Objective. Changing patterns of immigration to North America, along with improved treatment, have altered the clinical spectrum of thalassemia, one of the world's most common genetic diseases. The new demography of the disease, with its widely variable phenotypes, has implications for its diagnosis, counseling, and management. Characterization of the new spectrum of this ancient disease, now predominated by minority groups, is essential for optimizing survival.
Methods. The National Institutes of Health–sponsored North American Thalassemia Clinical Research Network (TCRN) conducted a cross-sectional study of 721 patients with thalassemia syndromes. A detailed chart review was undertaken to define the relationships between ethnic origins, genotype, and phenotype. These results were compared with 3 previous surveys of similar regions. To determine if the TCRN patient epidemiology is representative of North American patients, 87 additional programs were reviewed, and hemoglobinopathy programs from the 2 largest thalassemia regions, Ontario and California, were analyzed.
Results. A total of 721 patients completed analysis in the TCRN study, including 389 (54%) patients with β-thalassemia major, 105 (15%) patients with β-thalassemia intermedia, 95 (13%) patients with hemoglobin E-β-thalassemia, and 132 (18%) patients with α-thalassemia. β-Thalassemia predominated in Eastern North America. Hemoglobin E-β-thalassemia and α-thalassemia were common on the Western continent. Genotype broadly correlated with the clinical phenotype. However, there was marked heterogeneity in clinical phenotype among patients with similar globin mutations. In β-thalassemia disorders, coinheritance of the α-thalassemia trait, triplication of α-thalassemia genes, and heterozygosity for the dominant β-thalassemia allele affected the clinical phenotype. In α-thalassemia disorders, structural mutations such as hemoglobin H-Constant Spring resulted in a severe hemoglobin H phenotype. Sixty percent of patients received regular transfusions, and 86% received regular iron-chelation therapy. Increased survival and decreasing birth rates of Mediterranean patients resulted in an aging Greek/Italian population being replaced by a young Asian/Middle Eastern population. Now, Asian patients account for >50% of the thalassemia population. Evidence of increasing survival is reflected in an advancing mean age of white patients with thalassemia major (25 years, up from 11 years in 1974). The results of the non-TCRN thalassemia survey confirm these observations and describe a young multiethnic thalassemia population distributed throughout North America. Newborn-screening results suggest that thalassemia births in North America are increasing and reflect the change in genotype and phenotype observed in the TCRN populations.
Conclusions. The epidemiology of thalassemia in North America reflects a heterogeneous group of diseases with new ethnicities, genotypes, and phenotypes. In these communities, physicians will need to provide education, prenatal diagnosis, counseling, and management of this newly diverse group of patients.
Severe thalassemia, based on observations of Italian children with characteristic anemia and bone deformities, was first described in North America in 19251 and later termed “thalassa anemia” (“anemia by the sea”) because of recognized links to the Mediterranean region.2 Documented in all ethnic groups originating from geographic regions in which malaria was or remains endemic, thalassemia is an increasing public health problem worldwide.3 Ninety-five percent of affected births occur in Asian, Indian, and Middle Eastern regions, areas from which over the past decade many immigrants have relocated to North America.4 Fatal in the absence of modern medical care, thalassemia is associated with extended survival with adherence to transfusion and effective iron-chelation regimens. A high mortality rate has been reported by some authors5 but has not been corroborated in expert centers.6–9 Although previous reports6,7 have focused on smaller cohorts of patients with thalassemia on this continent, neither the demography nor the natural history of the North American population over the last 10 years has been reported. Many genotypes previously considered to be uncommon in North America3 are diagnosed increasingly in many screening programs because of dramatic population shifts of affected populations to North America. Understanding the phenotypic expression of these syndromes, many of which are not well characterized even in their countries of origin,10 will be essential for optimizing treatment for North American patients in the new millennium.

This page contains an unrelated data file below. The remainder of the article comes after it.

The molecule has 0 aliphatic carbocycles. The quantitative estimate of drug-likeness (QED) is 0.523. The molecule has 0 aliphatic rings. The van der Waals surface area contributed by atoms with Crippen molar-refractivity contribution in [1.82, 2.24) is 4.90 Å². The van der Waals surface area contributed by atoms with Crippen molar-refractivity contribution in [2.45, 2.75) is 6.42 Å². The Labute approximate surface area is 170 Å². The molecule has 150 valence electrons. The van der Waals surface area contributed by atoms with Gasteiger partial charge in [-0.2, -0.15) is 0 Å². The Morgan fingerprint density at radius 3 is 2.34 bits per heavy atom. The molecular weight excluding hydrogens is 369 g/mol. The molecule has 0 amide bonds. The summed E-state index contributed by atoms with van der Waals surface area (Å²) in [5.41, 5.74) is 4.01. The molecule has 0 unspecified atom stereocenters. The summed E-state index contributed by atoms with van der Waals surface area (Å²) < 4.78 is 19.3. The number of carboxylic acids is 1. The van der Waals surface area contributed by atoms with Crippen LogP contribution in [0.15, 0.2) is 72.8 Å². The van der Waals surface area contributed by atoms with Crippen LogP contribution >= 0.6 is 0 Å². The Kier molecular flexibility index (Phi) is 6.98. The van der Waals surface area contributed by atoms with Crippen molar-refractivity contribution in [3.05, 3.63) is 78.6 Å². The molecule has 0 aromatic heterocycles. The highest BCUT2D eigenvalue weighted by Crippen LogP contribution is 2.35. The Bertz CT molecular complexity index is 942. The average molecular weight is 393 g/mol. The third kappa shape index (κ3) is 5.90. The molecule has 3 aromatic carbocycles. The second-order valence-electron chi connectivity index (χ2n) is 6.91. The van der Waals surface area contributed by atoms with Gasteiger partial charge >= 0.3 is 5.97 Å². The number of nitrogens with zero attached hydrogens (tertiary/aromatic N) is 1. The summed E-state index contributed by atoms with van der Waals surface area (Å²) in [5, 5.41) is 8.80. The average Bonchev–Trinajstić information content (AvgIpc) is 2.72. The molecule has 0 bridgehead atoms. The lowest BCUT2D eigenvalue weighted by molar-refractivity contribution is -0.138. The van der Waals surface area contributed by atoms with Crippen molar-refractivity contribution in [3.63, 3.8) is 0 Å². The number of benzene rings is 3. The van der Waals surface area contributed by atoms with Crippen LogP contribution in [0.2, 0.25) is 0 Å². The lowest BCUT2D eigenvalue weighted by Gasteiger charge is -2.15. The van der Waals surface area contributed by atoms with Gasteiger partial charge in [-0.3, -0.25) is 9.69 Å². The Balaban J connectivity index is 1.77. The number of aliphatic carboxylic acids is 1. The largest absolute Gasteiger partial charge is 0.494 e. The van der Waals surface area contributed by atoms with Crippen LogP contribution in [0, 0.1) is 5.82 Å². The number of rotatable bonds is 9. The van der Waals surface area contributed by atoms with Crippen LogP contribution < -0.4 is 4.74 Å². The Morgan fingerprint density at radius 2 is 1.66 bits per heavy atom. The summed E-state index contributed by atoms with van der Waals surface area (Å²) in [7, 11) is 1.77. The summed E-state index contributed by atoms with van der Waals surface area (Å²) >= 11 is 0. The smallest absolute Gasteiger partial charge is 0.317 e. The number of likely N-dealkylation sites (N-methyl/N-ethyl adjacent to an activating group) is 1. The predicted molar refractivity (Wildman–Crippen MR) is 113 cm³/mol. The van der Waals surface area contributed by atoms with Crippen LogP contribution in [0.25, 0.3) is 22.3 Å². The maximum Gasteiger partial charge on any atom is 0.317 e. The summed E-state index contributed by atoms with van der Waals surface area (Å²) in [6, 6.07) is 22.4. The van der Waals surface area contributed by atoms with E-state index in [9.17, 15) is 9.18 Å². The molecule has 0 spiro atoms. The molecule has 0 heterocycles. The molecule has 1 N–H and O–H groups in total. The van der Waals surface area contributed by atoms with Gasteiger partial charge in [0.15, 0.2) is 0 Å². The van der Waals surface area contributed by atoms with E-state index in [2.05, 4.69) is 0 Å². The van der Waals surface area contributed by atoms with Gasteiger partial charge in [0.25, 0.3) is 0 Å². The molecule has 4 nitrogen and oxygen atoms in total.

The Thalassemia Clinical Research Network (TCRN) of the National Heart, Lung, and Blood Institute examined the demography and natural history of all patients with thalassemia who are registered in the 5 largest treatment centers in North America. The goal of the TCRN is to provide information on the changing face of this disease and the implications for diagnosis, counseling, and treatment.
To define the disease spectrum and facilitate clinical research, the TCRN developed a cross-sectional registry to characterize the demographic and clinical features of North American patients. Institutional review boards at all sites and the TCRN Data and Safety Monitoring Board approved the study. Data were included from all living patients who gave informed consent and were diagnosed with α-thalassemia, hemoglobin E-β-thalassemia, β-thalassemia major, or β-thalassemia intermedia, obtained by using a medical-record review supplemented by patient interview. Sickle cell β-thalassemia disorders were excluded from analysis, because it is commonly classified as a sickle cell disease because of its pathophysiology. Demographics, molecular diagnosis, and medical history, focusing on previous and present treatment and complications, were obtained by using a 14-part case-report form. Data were collected once for each subject from June 2001 to January 2004. Ages were determined at enrollment and at the time of specific events. Eighty percent of all forms were reviewed at the individual sites. Independent source-document verification was conducted for selected variables on 30% of the forms.
Age trends in prevalence were tested by Cochran-Armitage trend tests. Associations of categorical variables were tested by Fischer's exact test. Confidence intervals on odds ratios are exact. Analyses were conducted in SAS 8.2 (SAS Institute, Inc, Cary, NC).
Molecular and Clinical Definitions